The resignation of the national women’s judo coach who beat athletes with a bamboo sword was a nasty reminder of how Japan’s sporting world still draws on the traditions that led the country to war in the last century, experts say.
And, they argue, despite the bravery of the judoka, who risked their careers to bring the physical abuse to light, the culture of coercion and corporal punishment is so ingrained in Japanese sports that it will be hard to end.
Ryuji Sonoda quit in disgrace Feb. 1 after 15 of his charges accused him and his coaching staff of beating, kicking and slapping them during training in the runup to last summer’s London Olympics. Sonoda, 39, who doubles as a judo instructor for Tokyo police, was also heard telling members of the squad to “drop dead” during humiliating dressing downs.
His boss, Kazuo Yoshimura, the technical director of the All Japan Judo Federation, also stepped down later, along with one of Sonoda’s assistant coaches.
But the athletes, none of whom has been named publicly, say that despite the seriousness of the charges, multiple complaints were only acted on by the male-dominated judo federation and the Japanese Olympic Committee after the scandal received heavy media exposure in late January.
“We were deeply hurt both physically and mentally. Some of us were reduced to tears,” they said in a statement, adding that they took a stand “for the future of women’s judo.”
The explosive case came weeks after a teenager killed himself in Osaka after repeated physical abuse from his high school basketball coach, reigniting a national debate on widespread corporal punishment in schools and sport.
Worried about negative fallout on Tokyo’s bid to host the 2020 Summer Olympics, the government announced an independent body to investigate and prevent further abuse of athletes by their coaches in all sports.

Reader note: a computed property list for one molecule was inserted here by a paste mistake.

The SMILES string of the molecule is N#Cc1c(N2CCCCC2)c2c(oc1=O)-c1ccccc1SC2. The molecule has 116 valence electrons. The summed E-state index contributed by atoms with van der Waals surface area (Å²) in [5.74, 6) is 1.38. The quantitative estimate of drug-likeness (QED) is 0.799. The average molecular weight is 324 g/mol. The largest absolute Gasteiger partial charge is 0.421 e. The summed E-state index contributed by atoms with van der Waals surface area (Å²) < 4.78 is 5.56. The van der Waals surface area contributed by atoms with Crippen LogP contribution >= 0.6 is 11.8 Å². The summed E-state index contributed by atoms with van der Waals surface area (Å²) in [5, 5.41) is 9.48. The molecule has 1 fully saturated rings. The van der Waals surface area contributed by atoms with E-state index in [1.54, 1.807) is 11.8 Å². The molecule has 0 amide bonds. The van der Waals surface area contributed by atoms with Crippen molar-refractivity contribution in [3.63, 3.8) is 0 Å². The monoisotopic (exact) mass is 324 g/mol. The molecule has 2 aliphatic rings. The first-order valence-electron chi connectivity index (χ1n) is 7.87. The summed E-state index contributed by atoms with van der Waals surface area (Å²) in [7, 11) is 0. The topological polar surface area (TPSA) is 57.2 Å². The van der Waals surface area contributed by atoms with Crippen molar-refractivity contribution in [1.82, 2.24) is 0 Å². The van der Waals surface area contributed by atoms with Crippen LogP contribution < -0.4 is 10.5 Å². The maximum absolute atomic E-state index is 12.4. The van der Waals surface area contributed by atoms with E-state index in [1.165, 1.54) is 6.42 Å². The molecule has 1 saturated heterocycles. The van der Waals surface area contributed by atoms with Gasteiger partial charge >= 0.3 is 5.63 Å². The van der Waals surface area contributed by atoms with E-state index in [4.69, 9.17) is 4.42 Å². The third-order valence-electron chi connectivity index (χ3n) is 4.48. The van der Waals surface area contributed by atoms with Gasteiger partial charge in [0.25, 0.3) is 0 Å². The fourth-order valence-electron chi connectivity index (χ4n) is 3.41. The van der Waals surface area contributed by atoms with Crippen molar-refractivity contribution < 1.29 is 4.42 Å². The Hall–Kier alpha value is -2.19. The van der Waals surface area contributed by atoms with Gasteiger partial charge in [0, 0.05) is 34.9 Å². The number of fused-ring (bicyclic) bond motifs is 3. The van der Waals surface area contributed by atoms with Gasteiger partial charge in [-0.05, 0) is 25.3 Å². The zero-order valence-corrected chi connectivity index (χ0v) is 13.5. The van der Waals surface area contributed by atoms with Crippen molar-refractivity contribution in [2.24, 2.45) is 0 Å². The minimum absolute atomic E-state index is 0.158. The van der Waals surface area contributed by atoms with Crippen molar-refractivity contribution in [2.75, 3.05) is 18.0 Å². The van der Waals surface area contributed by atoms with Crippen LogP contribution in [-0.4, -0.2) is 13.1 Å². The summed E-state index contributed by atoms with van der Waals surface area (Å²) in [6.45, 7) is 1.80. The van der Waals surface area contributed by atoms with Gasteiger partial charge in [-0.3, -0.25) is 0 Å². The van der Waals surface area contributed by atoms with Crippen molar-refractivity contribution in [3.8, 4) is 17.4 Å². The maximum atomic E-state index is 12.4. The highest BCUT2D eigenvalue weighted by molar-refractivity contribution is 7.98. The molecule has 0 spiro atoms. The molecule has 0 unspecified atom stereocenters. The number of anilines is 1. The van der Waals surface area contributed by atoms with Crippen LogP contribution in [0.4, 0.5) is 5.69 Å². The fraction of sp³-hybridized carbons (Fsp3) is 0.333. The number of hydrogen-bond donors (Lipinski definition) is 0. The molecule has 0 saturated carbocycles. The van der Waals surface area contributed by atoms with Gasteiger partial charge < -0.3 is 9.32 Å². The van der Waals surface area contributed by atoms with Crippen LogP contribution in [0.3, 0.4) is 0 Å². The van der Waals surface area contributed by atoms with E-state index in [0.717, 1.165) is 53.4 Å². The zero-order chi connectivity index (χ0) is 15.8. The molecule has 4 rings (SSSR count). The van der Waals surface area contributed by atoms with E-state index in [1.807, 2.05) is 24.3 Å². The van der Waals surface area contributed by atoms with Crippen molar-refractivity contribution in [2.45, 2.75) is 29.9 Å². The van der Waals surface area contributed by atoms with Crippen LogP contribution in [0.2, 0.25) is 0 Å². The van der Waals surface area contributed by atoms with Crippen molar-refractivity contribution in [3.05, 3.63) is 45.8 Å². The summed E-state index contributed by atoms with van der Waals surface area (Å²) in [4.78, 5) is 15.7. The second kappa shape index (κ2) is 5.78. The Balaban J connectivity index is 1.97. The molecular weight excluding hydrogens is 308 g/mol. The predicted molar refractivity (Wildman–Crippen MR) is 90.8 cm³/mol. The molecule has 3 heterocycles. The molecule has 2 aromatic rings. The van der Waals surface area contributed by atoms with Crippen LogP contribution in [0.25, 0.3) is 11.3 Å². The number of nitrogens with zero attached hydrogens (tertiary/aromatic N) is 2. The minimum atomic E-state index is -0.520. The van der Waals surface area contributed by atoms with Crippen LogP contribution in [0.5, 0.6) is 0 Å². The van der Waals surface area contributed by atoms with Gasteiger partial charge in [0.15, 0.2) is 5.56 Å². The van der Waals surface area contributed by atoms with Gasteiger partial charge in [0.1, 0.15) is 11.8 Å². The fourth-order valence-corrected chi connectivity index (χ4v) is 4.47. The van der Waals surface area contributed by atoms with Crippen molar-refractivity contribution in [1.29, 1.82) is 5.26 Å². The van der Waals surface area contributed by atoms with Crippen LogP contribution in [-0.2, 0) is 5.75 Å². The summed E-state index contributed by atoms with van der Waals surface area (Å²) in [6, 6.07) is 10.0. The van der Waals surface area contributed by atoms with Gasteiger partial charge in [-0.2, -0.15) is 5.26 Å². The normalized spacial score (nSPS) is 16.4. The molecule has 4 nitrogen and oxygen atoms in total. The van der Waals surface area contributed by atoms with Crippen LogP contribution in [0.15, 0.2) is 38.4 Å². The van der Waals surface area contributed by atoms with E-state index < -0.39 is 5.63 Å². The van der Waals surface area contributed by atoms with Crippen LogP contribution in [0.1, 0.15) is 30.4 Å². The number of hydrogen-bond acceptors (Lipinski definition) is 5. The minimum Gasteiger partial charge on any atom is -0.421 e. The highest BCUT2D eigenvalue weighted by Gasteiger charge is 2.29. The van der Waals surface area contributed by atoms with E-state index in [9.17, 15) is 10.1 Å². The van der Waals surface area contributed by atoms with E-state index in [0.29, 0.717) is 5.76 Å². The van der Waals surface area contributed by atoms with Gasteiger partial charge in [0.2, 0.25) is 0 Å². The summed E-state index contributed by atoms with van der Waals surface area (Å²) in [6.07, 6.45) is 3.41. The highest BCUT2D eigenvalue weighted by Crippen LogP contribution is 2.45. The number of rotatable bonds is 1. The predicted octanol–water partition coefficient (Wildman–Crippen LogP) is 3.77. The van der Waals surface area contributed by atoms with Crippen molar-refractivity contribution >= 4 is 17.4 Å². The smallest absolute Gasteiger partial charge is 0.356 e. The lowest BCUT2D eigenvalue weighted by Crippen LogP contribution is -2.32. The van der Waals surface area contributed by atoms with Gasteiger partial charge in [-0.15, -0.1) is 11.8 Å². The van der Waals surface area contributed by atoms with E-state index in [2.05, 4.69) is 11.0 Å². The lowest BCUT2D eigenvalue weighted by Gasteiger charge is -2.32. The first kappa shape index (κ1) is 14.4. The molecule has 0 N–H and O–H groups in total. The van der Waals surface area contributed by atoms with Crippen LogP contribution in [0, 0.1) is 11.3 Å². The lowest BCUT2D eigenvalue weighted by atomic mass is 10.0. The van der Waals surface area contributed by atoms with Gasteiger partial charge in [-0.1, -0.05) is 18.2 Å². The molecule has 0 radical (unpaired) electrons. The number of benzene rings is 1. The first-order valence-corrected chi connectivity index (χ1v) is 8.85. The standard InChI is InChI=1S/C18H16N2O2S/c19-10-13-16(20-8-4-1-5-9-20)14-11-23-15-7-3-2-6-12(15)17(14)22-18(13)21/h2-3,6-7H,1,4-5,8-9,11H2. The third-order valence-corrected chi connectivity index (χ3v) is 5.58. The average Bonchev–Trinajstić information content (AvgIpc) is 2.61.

But, said Hidenori Tomozoe, a professor of sports ethics at Tokyo’s Waseda University, the problem is systemic. Corporal punishment is frequently tolerated in Japan’s public schools — nurturing grounds for the nation’s sports — as an effective tool to produce athletes, according to Tomozoe.
Sonoda said he had been beaten himself by his coaches but stressed that “I never took it as physical punishment.” He added that he had struck his judoka “because I wished them to stay strong and overcome mental barriers.”
Tomozoe said that the tradition dates to 1925, when the government started sending military officers into schools as drill instructors to provide jobs for them after World War I. This coincided with Japan’s march toward militarism and its acquisitive and brutal occupation of much of Asia over the following two decades.
“They beat students and otherwise acted violently against them in the name of training,” Tomozoe said. “After the war they were purged, but the atmosphere or ethos they created has remained in school culture. It is like an accumulation of pus over 100 years and will be never be cured in a year or two.”
A law was enacted in 1947 to prohibit the physical discipline of students by their teachers. However, the practice has continued in the absence of statutory penalties for offenders.
Japan’s professional sporting world is no stranger to tales of extreme physical abuse. In 2007, a 17-year-old sumo apprentice died after a hazing incident involving his stablemaster and senior wrestlers. The stablemaster, who struck the teen with a beer bottle, was sentenced to five years’ jail for negligence resulting in death. Former star pitcher Masumi Kuwata, 44, recalled being beaten by his seniors when he played in school teams.
“Violent coaching in sports, including baseball, is carrying on the legacy of wartime military education,” Kuwata told a seminar on violence in coaching, adding that Japanese baseball adapted to Spartan training and absolute obedience during the war.
“I never felt that the pain and fear of physical punishment ever toughened me one bit,” he said.
Kubata recalled being impressed when he observed training in school baseball in the United States during his 2007 stint with the Pittsburgh Pirates. “There was no angry shouting or beating at all. They played baseball freely and leisurely. Such a background produces major leaguers,” he said.
Noriko Mizoguchi, who won a silver medal at the 1992 Barcelona Olympics and coached the French women’s judo team from 2002 to 2004, said the petition by the 15 judoka is a “turning point in Japanese thinking.”
“These women are worried they will be treated like criminals if Tokyo loses its Olympic bid,” Mizoguchi, who teaches sports science at a university, said.